Indigo Bookstore Haul
My favourite bookstore, Indigo, was having a sale. This conveniently coincided with my serious craving for excellent new books to devour.
I’m generally quite bad about perpetually buying new books while I have a big stack of already purchased and unread ones, but I made a significant dent in that pile lately. Having recently polished off What Would Audrey Do?, Sense and Sensibility, and The Hound of the Baskervilles, I decided to treat myself to a few new reads. If there’s one thing I feel zero guilt about shopping for, it’s books. One can never have too many! If you’re going to stockpile something, there’s absolutely nothing better to fill a home with, in my opinion.
The sale was (and still is, if you hurry!) 50% off the top 50 books. I skimmed through the titles and picked up a few bestsellers, plus a few others I wanted, too.
Here’s what I ended up choosing.
- I Know Why The Caged Bird Sings, by Maya Angelou
After discovering so many quotes of Maya Angelou’s that I really loved, I’d been meaning to read some of her writing. This memoir of hers was a steal for under $5!
- Looking for Alaska, by John Green
I wasn’t sure if I was going to read another book by John Green, after reading The Fault in Our Stars. I really enjoyed that one, but I just wasn’t sure if I wanted to subject myself to that kind of pain again. Well, the masochistic part of me won out, evidently.
- The 100-Year-Old Man Who Climbed Out the Window and Disappeared, by Jonas Jonasson
This one came highly recommended to me by more than one person close to me, so I thought I’d give it a try. If I don’t like it, I’m giving all of them a good smack. Summary here.
- The Maze Runner, by James Dashner
I picked this one because I was craving a young adult adventure I’d have a hard time putting down. It’s being compared to The Hunger Games and Divergent, so that’s a good sign. It’s about a group of boys who wake up with no memories, and have to fight their way out of a dangerous maze. Intriguing, no?
- The Little Old Lady Who Broke All the Rules, by Catharina Ingelman-Sundberg
I’d never head of this one before, but the summary sold me. Frankly, it sounds adorable and very funny. The premise is this, in a nutshell: five aging residents of a retirement home turn to a life of crime in order to ensure they’ll be sent to prison (where they believe the conditions are superior to their current dreary home).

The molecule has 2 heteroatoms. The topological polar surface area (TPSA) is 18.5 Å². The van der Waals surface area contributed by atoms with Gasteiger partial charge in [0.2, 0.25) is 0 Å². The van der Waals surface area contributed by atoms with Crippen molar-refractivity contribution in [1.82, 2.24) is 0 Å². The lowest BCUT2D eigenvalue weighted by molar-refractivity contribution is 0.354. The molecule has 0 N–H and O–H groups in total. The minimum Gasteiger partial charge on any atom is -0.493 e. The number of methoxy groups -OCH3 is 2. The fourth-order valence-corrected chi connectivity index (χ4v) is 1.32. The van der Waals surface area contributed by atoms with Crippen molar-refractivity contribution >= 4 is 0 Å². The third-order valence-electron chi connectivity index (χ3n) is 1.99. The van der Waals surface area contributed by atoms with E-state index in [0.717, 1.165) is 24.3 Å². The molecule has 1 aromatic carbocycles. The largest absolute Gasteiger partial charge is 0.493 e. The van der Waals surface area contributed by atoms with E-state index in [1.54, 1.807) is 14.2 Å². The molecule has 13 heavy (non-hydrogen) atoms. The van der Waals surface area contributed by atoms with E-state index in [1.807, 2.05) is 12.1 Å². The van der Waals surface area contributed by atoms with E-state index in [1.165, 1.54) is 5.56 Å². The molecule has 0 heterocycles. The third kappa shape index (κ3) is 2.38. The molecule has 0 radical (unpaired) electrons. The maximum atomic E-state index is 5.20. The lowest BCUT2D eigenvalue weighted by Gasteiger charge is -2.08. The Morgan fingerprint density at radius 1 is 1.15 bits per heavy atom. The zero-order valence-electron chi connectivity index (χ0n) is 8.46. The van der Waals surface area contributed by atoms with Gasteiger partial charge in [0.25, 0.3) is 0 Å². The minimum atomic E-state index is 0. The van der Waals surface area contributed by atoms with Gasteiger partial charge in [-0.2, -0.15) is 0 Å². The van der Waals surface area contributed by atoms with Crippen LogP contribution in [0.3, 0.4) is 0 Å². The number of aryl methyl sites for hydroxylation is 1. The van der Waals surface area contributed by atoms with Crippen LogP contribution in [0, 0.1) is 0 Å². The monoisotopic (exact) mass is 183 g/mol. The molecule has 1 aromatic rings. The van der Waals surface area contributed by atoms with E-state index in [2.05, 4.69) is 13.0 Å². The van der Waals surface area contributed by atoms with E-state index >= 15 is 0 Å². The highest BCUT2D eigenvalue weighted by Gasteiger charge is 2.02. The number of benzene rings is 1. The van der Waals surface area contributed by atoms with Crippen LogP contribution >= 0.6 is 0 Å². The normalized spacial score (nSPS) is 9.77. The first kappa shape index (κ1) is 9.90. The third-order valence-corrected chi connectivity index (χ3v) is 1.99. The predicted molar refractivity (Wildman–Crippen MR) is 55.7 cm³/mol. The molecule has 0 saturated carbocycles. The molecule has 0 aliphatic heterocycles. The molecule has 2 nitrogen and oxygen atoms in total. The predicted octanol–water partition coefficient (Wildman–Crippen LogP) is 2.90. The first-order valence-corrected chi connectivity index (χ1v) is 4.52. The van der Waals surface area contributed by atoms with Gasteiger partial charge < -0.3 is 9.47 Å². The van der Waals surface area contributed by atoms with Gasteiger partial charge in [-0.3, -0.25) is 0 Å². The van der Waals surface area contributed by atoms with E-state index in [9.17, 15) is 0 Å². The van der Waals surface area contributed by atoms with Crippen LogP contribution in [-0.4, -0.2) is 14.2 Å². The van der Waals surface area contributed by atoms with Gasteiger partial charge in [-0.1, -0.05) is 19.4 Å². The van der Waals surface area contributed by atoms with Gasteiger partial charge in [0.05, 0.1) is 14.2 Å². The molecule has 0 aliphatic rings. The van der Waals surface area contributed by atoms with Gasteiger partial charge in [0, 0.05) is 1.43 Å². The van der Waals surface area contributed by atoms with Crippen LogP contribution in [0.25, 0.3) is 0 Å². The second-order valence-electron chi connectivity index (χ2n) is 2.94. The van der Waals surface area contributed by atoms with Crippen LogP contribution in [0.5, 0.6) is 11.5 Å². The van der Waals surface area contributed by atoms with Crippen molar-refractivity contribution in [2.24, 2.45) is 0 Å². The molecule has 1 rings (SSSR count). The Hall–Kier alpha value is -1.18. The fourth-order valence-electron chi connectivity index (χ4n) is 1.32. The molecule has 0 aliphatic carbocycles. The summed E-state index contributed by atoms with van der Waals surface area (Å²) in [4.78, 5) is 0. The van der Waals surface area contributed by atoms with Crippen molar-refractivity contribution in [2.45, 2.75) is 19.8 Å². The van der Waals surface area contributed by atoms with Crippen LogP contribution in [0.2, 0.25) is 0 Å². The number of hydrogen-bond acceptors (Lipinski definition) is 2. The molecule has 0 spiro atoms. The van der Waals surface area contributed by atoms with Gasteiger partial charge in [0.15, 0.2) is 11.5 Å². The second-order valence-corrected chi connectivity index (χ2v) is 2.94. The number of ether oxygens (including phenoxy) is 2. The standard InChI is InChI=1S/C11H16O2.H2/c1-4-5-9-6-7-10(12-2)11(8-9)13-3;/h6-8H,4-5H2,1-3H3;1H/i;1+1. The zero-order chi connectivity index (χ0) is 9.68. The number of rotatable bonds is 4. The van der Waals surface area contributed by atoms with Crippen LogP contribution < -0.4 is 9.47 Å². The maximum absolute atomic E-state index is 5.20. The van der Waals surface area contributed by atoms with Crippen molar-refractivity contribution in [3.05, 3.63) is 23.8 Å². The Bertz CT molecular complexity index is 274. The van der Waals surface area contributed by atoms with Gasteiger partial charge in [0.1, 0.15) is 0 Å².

- Dark Places, by Gillian Flynn
After my rave review of Gone Girl, by the same author, it should come as no surprise that I’m giving one of her other works a try. Though independent from Gone Girl, this book promises to be equally dark, thrilling, and terrific.
- The Rosie Project, by Graeme Simsion
Marketing experts say that most consumers will purchase a product if they’re exposed to it seven different times. I’ve seen this book more times than I can count. The Rosie Project was hailed as “the feel good-hit of 2013”, so that sounds promising. It’s apparently a screwball romance about a handsome but awkward genetics professor and a woman totally wrong for him. Not something I traditionally read, but if it so many people liked it, I’m sure I will too.
- The Goldfinch, by Donna Tartt
This book is heavy, both in subject matter and actual mass. It won the Pulitzer Prize for Fiction, and is about a boy who loses his mother in a tragic terrorist bombing, but emerges from the rubble with a priceless work of art, which he obsesses over and is inspired by. I really hope I’ll like it, but I’m not completely sold on it yet. (I mean, metaphorically. I did buy it, so I am…sold.)
I will be reviewing each of these as I read them, so you’ll know more about whether or not I liked them soon. The trouble is, I seem to be consuming books faster than I can blog about them, and I don’t want to post back-to-back book reviews, so I’ll try to spread them out a little.
Which book is in your bag or on your bedside table these days? Happy reading! xx
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